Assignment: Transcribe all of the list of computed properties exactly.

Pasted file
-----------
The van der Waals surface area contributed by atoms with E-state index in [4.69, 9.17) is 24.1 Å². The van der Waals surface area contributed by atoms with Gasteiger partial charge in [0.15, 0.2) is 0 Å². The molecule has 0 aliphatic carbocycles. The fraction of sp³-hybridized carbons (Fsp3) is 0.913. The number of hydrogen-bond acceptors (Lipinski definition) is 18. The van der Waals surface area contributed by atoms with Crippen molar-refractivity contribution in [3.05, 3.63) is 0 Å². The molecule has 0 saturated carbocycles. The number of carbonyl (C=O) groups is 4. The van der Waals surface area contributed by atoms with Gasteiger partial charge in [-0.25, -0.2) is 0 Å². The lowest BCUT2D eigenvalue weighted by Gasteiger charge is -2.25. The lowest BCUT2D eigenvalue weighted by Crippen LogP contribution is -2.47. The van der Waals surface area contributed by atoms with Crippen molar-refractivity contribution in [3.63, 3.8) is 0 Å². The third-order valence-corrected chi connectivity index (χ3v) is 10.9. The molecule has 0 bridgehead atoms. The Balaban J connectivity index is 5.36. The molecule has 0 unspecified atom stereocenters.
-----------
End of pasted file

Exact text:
The van der Waals surface area contributed by atoms with E-state index in [4.69, 9.17) is 24.1 Å². The van der Waals surface area contributed by atoms with Gasteiger partial charge in [0.15, 0.2) is 0 Å². The molecule has 0 aliphatic carbocycles. The fraction of sp³-hybridized carbons (Fsp3) is 0.913. The number of hydrogen-bond acceptors (Lipinski definition) is 18. The van der Waals surface area contributed by atoms with Crippen molar-refractivity contribution in [3.05, 3.63) is 0 Å². The molecule has 0 saturated carbocycles. The number of carbonyl (C=O) groups is 4. The van der Waals surface area contributed by atoms with Gasteiger partial charge in [-0.25, -0.2) is 0 Å². The lowest BCUT2D eigenvalue weighted by Gasteiger charge is -2.25. The lowest BCUT2D eigenvalue weighted by Crippen LogP contribution is -2.47. The van der Waals surface area contributed by atoms with Crippen molar-refractivity contribution in [3.63, 3.8) is 0 Å². The third-order valence-corrected chi connectivity index (χ3v) is 10.9. The molecule has 0 bridgehead atoms. The Balaban J connectivity index is 5.36. The molecule has 0 unspecified atom stereocenters.